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Plant expert warns against seemingly helpful seed-planting practice with harmful consequences: 'Please don't do this'

"It's good intentions, but …"

"It’s good intentions, but ..."

Photo Credit: TikTok

A TikTok video showing a man sprinkling seeds in the woods may have been well-intentioned, but one plant expert warned that his behavior was misinformed and dangerous.

The account Free Plants Forever (@free.plants.forever) reposted the original video, where the man is seen freely tossing seeds while running through the woods. In that video, he describes the seeds he's planting as "perennial food crops." 

@free.plants.forever #stitch with @Pierson Willhite Please please don't do this! LEAVE NO TRACE! Non-native plants contribute hugely to wildfires, habitat destruction and drought. These plants aren't designed for natural habitats. Learn to forage native plants instead. Listen to @Alexis Nikole . #plantsoftiktok #planttok #nativeplants #plantnative #habitatrestoration #wildfire #wildfireprevention ♬ original sound - Free plants forever

"Please please don't do this!" Free Plants Forever captioned their repost. "LEAVE NO TRACE! Non-native plants contribute hugely to wildfires, habitat destruction and drought. These plants aren't designed for [these] habitats."

The OP continued in the comments, saying, "He's literally spreading European seeds across Utah." Commenters echoed the frustration: "Yep, and destroying the native plants while he's at it," one replied.

"It's good intentions, but only do this with native species if you feel the need to do it at all," another wrote.

The OP responded, "Agree … it's misguided, only good if it's species native to the location."

Non-native plants have been linked to larger and faster-spreading wildfires around the globe, from California to Maui, Australia to Brazil, and more, according to the journal Science and the U.S. Geological Survey. And unfortunately, once those invasive species are established, they perpetuate a self-reinforcing cycle that increases both wildfires and invasive growth.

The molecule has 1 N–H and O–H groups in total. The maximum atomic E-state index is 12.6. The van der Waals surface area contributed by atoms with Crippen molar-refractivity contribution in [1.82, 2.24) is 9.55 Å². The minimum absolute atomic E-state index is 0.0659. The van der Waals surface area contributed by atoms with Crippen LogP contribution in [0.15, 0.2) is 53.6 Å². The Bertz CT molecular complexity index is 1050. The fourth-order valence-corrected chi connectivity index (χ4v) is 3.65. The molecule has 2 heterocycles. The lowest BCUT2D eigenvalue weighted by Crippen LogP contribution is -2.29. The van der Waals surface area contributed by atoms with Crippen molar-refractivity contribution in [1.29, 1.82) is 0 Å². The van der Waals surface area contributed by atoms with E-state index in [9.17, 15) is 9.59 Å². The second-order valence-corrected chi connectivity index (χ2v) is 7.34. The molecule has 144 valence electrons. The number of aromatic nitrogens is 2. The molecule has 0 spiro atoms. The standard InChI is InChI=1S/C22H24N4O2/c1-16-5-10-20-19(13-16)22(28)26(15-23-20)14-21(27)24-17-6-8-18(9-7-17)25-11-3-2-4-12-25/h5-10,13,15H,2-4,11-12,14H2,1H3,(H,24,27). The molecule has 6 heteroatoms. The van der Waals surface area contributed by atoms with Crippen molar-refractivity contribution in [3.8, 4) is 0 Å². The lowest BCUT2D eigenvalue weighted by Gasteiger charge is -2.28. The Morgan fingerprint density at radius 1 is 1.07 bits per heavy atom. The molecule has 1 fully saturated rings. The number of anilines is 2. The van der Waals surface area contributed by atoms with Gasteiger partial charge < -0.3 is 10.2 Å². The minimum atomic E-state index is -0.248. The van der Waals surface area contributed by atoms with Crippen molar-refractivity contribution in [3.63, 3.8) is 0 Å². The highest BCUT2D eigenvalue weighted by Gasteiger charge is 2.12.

This happens because invasive species fuel wildfires, which kill less fire-tolerant native plants and thus create more habitat for the invasives. According to one report, just eight species of nonnative grasses are responsible for increasing fires in the U.S. by 27 to 230 percent.

In addition to increasing wildfire risk, invasive plants are notorious for taking over yards and even destroying property with their uncontrollable growth. According to one report, the roughly 3,500 geographically invasive plants and animals globally cost the world economy $423 billion each year. It's why some places have invented creative ways to address the problem, such as creating competitions for catching and cooking invasive fish.

Plant enthusiasts wanted to know how to avoid making mistakes like the original video. "If I use only native wildflowers, would that be okay?" one person asked. The OP replied: "Absolutely! If it's native to your region that's 100% great!"

One tip is to use the National Wildlife Federation's native plants finder, which lists appropriate native species to plant if you want to rewild your yard.

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